Choosing a speaker for an audio amplifier

Discussion in 'Analog & Mixed-Signal Design' started by ali_786, Oct 10, 2016.

  1. ali_786

    Thread Starter New Member

    Aug 5, 2016
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    hi everyone ! plz tell me how to choose a speaker for an audio amplifier. 4 ohm or 8 ohm?? and what is meant by the resistance that speaker has on its label. e.g 4 ohm speaker, 8 ohm spkr....either its the resistance of the coil or anything else?
    I have designed an MOSFET based audio amplifier. its no load gain is 56. but when i connect 8 ohm load (in proteus simulation) the output becomes zero. why?? plz help me
     
  2. Papabravo

    Expert

    Feb 24, 2006
    10,140
    1,790
    What does your load look like? A resistor? Is the output of your amplifier AC coupled to the speaker?

    A speaker is basically a moving coil of wire. It has a DC resistance, but it also has inductance. Any device that has both resistance and inductance has impedance. Impedance is represented by a complex number. The resistance is the real part and the inductive reactance is the imaginary part. The impedance depends on the frequency. The magnitude of the complex impedance is averaged over a portion of the audio frequency range and this number is used to match speakers to amplifiers.
     
  3. ronv

    AAC Fanatic!

    Nov 12, 2008
    3,289
    1,255
    You can get more power from a 4 ohm speaker using the same power supply voltage.
    Most of the speakers 4 ohms is resistance, but a small portion 10 - 15% is reactance.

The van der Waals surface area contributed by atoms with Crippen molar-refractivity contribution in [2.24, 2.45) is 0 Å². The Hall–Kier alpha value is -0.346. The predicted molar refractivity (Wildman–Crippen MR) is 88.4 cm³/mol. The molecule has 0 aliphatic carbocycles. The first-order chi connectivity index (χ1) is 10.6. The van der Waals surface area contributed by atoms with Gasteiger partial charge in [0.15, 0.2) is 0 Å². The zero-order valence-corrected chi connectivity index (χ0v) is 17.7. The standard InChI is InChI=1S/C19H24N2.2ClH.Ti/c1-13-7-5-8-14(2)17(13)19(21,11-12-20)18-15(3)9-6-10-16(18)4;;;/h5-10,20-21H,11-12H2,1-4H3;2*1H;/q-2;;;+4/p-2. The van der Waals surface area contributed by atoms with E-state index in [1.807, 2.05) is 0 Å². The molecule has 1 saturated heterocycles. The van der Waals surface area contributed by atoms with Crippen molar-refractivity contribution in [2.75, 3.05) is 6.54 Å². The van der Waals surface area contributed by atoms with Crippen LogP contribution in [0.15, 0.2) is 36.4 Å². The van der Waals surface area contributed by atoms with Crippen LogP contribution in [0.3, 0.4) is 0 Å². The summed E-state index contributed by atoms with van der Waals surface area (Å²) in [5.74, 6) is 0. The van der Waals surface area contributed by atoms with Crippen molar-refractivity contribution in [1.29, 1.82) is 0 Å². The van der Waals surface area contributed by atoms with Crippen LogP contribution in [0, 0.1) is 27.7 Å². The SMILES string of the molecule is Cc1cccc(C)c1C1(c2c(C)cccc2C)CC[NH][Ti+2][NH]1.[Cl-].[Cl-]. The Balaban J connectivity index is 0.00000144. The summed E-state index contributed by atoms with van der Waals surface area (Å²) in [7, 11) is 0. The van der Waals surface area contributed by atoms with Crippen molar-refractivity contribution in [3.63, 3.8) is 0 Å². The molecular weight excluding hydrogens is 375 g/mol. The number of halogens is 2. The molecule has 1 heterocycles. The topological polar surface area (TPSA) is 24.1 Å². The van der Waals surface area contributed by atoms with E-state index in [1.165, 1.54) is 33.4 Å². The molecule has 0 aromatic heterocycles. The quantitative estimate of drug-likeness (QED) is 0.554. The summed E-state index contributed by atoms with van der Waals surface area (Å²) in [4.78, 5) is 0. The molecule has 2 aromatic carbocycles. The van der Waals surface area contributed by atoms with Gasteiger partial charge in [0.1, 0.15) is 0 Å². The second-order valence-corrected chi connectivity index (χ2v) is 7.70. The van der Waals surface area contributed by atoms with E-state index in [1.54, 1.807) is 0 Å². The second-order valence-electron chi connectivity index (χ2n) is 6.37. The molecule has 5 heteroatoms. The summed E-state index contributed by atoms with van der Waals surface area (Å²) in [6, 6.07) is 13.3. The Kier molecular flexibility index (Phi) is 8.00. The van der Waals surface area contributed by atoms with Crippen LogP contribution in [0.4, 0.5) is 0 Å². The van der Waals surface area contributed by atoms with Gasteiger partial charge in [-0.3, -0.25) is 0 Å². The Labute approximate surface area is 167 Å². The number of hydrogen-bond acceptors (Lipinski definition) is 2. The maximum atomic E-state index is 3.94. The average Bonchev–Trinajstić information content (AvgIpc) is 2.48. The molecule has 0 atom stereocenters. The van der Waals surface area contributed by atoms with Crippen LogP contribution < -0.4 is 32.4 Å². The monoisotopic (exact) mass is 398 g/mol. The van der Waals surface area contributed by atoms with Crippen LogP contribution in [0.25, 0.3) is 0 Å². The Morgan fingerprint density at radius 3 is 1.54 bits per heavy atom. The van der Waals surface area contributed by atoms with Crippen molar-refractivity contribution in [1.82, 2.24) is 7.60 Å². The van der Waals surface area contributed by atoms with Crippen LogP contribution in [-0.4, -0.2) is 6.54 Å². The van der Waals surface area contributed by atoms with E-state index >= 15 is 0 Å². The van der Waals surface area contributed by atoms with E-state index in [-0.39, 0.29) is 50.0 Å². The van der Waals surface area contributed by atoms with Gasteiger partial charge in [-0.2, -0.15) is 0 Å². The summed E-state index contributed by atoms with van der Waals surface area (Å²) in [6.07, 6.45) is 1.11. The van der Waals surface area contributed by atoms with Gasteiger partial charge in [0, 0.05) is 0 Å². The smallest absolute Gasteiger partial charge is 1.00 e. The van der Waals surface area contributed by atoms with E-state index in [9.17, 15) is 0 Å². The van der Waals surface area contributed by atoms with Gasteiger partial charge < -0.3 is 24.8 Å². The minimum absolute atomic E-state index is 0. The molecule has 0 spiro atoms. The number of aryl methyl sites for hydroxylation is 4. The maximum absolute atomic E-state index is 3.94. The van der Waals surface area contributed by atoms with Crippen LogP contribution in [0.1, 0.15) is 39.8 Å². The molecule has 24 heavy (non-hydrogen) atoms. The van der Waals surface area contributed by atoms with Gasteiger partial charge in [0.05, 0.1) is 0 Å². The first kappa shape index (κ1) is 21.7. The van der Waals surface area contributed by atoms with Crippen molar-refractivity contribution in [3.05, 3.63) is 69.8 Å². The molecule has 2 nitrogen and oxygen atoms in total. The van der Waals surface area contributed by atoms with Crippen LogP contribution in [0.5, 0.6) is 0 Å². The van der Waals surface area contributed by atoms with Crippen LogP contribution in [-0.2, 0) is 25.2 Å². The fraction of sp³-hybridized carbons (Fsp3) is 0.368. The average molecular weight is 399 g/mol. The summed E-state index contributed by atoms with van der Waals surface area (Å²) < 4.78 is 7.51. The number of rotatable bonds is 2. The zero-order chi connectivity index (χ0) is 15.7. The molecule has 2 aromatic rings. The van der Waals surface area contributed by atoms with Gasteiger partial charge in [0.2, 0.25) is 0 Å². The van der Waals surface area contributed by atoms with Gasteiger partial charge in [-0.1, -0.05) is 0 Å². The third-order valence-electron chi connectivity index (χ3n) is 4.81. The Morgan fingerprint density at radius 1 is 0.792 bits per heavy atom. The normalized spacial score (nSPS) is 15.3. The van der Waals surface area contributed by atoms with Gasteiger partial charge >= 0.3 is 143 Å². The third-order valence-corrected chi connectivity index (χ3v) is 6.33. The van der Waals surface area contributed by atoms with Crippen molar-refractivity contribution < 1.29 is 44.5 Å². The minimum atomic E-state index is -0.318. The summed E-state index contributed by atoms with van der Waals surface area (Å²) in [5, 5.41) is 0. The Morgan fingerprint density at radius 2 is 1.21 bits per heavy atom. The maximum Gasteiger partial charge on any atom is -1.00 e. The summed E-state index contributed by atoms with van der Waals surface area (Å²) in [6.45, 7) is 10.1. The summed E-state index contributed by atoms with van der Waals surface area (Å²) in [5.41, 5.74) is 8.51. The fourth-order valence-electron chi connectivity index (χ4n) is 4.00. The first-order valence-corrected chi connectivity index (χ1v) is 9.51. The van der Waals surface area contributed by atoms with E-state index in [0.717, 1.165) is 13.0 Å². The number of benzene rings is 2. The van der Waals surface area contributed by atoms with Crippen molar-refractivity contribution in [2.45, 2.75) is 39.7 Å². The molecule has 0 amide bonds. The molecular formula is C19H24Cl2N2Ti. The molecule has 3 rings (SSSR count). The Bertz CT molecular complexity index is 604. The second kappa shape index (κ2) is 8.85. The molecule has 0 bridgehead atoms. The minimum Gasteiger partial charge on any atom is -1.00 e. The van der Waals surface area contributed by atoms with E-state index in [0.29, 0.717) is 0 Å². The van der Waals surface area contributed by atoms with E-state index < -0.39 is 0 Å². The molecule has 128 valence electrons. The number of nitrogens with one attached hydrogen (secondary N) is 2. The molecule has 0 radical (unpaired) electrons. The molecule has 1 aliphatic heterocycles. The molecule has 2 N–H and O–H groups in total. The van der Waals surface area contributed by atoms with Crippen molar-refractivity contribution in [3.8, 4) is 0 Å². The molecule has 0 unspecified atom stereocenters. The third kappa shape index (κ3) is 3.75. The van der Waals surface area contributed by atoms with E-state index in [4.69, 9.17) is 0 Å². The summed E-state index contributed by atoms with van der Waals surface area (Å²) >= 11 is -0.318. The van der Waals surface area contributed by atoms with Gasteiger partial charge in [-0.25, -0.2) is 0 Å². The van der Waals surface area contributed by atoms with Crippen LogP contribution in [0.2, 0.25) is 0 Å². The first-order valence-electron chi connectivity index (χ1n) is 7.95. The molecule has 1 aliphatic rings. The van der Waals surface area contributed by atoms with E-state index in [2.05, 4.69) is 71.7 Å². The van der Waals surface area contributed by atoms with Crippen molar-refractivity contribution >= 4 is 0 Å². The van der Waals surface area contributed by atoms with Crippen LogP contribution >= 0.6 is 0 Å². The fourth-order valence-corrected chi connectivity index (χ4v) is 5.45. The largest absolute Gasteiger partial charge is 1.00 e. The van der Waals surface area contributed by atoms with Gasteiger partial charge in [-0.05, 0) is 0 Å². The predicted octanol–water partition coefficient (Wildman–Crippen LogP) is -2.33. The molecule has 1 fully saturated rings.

Can't see what might be wrong with your amplifier. Maybe a schematic would help.
     
  4. crutschow

    Expert

    Mar 14, 2008
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    You neglected to list the part of the impedance that actually moves the cone and makes the sound.
    That appears as an added resistance to an AC signal, since it is doing work.
     
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  5. Papabravo

    Expert

    Feb 24, 2006
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    You're right, but I think the TS might need to swallow all of this in small chunks since this is apparently terra incognita.
     
  6. WombRaider

    New Member

    Oct 11, 2016
    1
    0
    This is probably happening because you need to connect a resistor in series with the speaker for proper impedance matching. Try to put a 500 ohm resistor in series with the 8 ohm and tell us the results.
     
  7. crutschow

    Expert

    Mar 14, 2008
    13,006
    3,232
    That's okay for the test, but it will limit the speaker output to a very low level.

    What do you mean "proper impedance matching"?
    Modern solid-state amps have a very low output impedance which is not matched to the load.
     
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